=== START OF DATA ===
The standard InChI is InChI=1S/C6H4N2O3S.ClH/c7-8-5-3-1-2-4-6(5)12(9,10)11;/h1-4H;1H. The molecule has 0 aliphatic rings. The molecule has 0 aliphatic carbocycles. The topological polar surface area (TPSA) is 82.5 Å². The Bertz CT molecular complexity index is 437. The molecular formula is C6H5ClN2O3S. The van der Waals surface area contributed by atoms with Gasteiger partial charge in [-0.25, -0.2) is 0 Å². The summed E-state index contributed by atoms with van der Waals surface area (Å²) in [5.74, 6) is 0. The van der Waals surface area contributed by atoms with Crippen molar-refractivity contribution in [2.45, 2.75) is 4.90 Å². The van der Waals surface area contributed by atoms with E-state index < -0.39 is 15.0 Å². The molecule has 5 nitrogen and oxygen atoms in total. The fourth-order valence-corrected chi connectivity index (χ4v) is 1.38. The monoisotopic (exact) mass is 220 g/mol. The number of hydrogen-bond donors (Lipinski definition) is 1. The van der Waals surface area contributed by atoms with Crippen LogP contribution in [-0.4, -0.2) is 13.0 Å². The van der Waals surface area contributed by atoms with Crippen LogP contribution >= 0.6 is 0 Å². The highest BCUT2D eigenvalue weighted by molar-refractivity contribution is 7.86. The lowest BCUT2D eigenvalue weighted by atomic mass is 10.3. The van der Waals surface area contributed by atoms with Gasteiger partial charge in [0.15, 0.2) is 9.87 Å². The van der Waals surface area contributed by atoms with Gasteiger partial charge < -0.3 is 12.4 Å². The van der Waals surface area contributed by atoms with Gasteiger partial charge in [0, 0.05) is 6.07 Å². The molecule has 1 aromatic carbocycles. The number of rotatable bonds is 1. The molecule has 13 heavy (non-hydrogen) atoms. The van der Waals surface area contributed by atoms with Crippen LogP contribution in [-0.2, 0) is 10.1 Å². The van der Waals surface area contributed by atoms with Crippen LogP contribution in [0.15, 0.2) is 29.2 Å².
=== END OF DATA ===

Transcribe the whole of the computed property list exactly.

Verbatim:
The standard InChI is InChI=1S/C6H4N2O3S.ClH/c7-8-5-3-1-2-4-6(5)12(9,10)11;/h1-4H;1H. The molecule has 0 aliphatic rings. The molecule has 0 aliphatic carbocycles. The topological polar surface area (TPSA) is 82.5 Å². The Bertz CT molecular complexity index is 437. The molecular formula is C6H5ClN2O3S. The van der Waals surface area contributed by atoms with Gasteiger partial charge in [-0.25, -0.2) is 0 Å². The summed E-state index contributed by atoms with van der Waals surface area (Å²) in [5.74, 6) is 0. The van der Waals surface area contributed by atoms with Crippen molar-refractivity contribution in [2.45, 2.75) is 4.90 Å². The van der Waals surface area contributed by atoms with E-state index < -0.39 is 15.0 Å². The molecule has 5 nitrogen and oxygen atoms in total. The fourth-order valence-corrected chi connectivity index (χ4v) is 1.38. The monoisotopic (exact) mass is 220 g/mol. The number of hydrogen-bond donors (Lipinski definition) is 1. The van der Waals surface area contributed by atoms with Crippen LogP contribution in [-0.4, -0.2) is 13.0 Å². The van der Waals surface area contributed by atoms with Crippen LogP contribution >= 0.6 is 0 Å². The highest BCUT2D eigenvalue weighted by molar-refractivity contribution is 7.86. The lowest BCUT2D eigenvalue weighted by atomic mass is 10.3. The van der Waals surface area contributed by atoms with Gasteiger partial charge in [0.15, 0.2) is 9.87 Å². The van der Waals surface area contributed by atoms with Gasteiger partial charge < -0.3 is 12.4 Å². The van der Waals surface area contributed by atoms with Gasteiger partial charge in [0, 0.05) is 6.07 Å². The molecule has 1 aromatic carbocycles. The number of rotatable bonds is 1. The molecule has 13 heavy (non-hydrogen) atoms. The van der Waals surface area contributed by atoms with Crippen LogP contribution in [-0.2, 0) is 10.1 Å². The van der Waals surface area contributed by atoms with Crippen LogP contribution in [0.15, 0.2) is 29.2 Å².